Bladder Management for People with SCI

Neurogenic Bladder Management Following a Spinal Cord Injury

Before a spinal cord injury, when the bladder becomes filled with urine, messages pass through the spinal cord from the bladder up to the brain.

This causes the urge to urinate. Until you have reached a toilet, your brain will send signals to your bladder’s sphincter muscles to remain tight so as not to allow urine to exit the body.

Once in the toilet, your brain sends a new set of signals to the bladder that encourages those sphincter muscles to relax and simultaneously tells the bladder’s detrusor muscles to contract and force urine out of the body.

After Spinal Cord Injury

After a spinal cord injury, the flow of messages between the brain and spinal cord is blocked. The injured party will not feel the urge to urinate when the bladder is full and will not be able to purposefully contract the bladder.

Types of Neurogenic Bladder After Spinal Cord Injury

A bladder after a spinal cord injury is known as a neurogenic bladder. The injured party can neither feel the urge to urinate nor can they contract it to pass urine out of the body. Neurogenic bladder is of two types:

1. Spastic or Reflex Neurogenic Bladder. This type of neurogenic bladder is often seen in people with a spinal cord injury above the T12 level. Once full, the bladder will attempt to contract and subsequently push the urine out.

2. Flaccid or Non-reflex Neurogenic Bladder. This type of neurogenic bladder is often present in people with a spinal cord injury below the T12 level. In this type of bladder, there is no reflex and no contraction. The bladder can overfill and get stretched out and often will not fully empty. A doctor may prescribe a sphincter relaxant in these cases.

Bladder Management Techniques

After a spinal cord injury, different techniques may be used to assist in emptying the bladder. Here are some common techniques:

Clean Intermittent Catheterisation (CIC)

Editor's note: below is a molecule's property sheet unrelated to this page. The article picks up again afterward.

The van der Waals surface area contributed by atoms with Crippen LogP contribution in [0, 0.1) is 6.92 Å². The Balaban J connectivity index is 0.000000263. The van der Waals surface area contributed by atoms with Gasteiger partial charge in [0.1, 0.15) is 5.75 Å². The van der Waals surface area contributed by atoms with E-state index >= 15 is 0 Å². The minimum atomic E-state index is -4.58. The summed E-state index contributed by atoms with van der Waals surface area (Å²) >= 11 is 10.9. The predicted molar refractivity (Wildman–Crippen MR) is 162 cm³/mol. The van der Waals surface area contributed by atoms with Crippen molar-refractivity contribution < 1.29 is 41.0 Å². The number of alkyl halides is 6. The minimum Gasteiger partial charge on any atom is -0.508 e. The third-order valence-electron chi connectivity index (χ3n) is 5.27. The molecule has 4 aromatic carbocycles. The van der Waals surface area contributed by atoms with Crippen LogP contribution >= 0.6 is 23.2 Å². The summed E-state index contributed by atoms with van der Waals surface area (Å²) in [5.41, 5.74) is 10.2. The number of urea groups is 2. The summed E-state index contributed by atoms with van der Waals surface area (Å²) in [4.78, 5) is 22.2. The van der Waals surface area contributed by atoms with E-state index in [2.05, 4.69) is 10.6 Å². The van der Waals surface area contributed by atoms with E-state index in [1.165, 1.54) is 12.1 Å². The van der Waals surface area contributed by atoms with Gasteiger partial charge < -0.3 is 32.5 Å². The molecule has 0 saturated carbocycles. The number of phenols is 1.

Catheterization is the insertion of a hollow flexible tube, called a catheter, to drain the urine from the bladder. Clean Intermittent Catheterization (CIC) is usually performed at regular intervals throughout the day.

The injured party’s ability to perform the catheterization and to stick to a strict schedule is essential to the success of any CIC program. Most people will require catheterization every four to six hours. (Clar, 2006)

Recent studies have shown that clean intermittent catheterization of the bladder does not increase the risk of urinary tract infections.

Possible downsides to consider: the intake of all liquid must be closely monitored and controlled. Individuals with quadriplegia have limited hand function and will find it difficult to insert a catheter alone.

Condom Catheter

A condom catheter is a rubber sheath that is put over the penis. The condom is attached to a tube that feeds urine into a drainage bag.

Possible downsides to consider: If the bladder is not completely emptied, the chance of a bladder stone forming may increase. Additionally, bladder sphincter dyssynergia — also known as detrusor sphincter dyssynergia (DSD) and neurogenic detrusor overactivity (NDO) — may occur in a reflex bladder when the sphincter muscle fails to open and release urine, causing the urine to flow back to the kidneys and potentially cause them harm. (Corcos, 2004)

Indwelling Catheter

A catheter is inserted into the bladder with a urine bag already attached. The catheter stays inside the bladder for a couple of days before being changed. These catheters are made of silicone or rubber. If made of silicone, the catheter will need to be changed once per month. If made of rubber, it will need to be changed every two weeks.

Urethral Catheter

One type of indwelling catheter, a urethral catheter passes through the urethra and into the bladder.

Suprapubic Catheter

Another type of indwelling catheter, a suprapubic catheter is inserted into the bladder during a small operation. It is relatively simple to change and to clean, and there is less chance of infection since a portion of the catheter is inside the body.

Urinary Tract Infections and How to Stop a Bladder Infection

After a spinal cord injury, the injured party will often suffer from urinary tract infections (UTI).

Initial warning signs of a UTI are often cloudy and foul-smelling urine. If the UTI is not treated early, bad bacteria from the bladder can travel to the kidneys and infect them. This can cause a serious condition called pyelonephritis, which can be fatal to individuals with a spinal cord injury. (Lippincott, 2012)

Contact a doctor as soon as possible if you spot any UTI symptoms.

Catheterization Alternatives

External collection devices (ECD) all adhere in some way to the pubic area to collect urine. They are not inserted into the bladder in any way and can be divided into several device categories: condom catheters, reusable body-worn urinals, and a nonsheath, glans-adherent ECD. (Gray, 2016)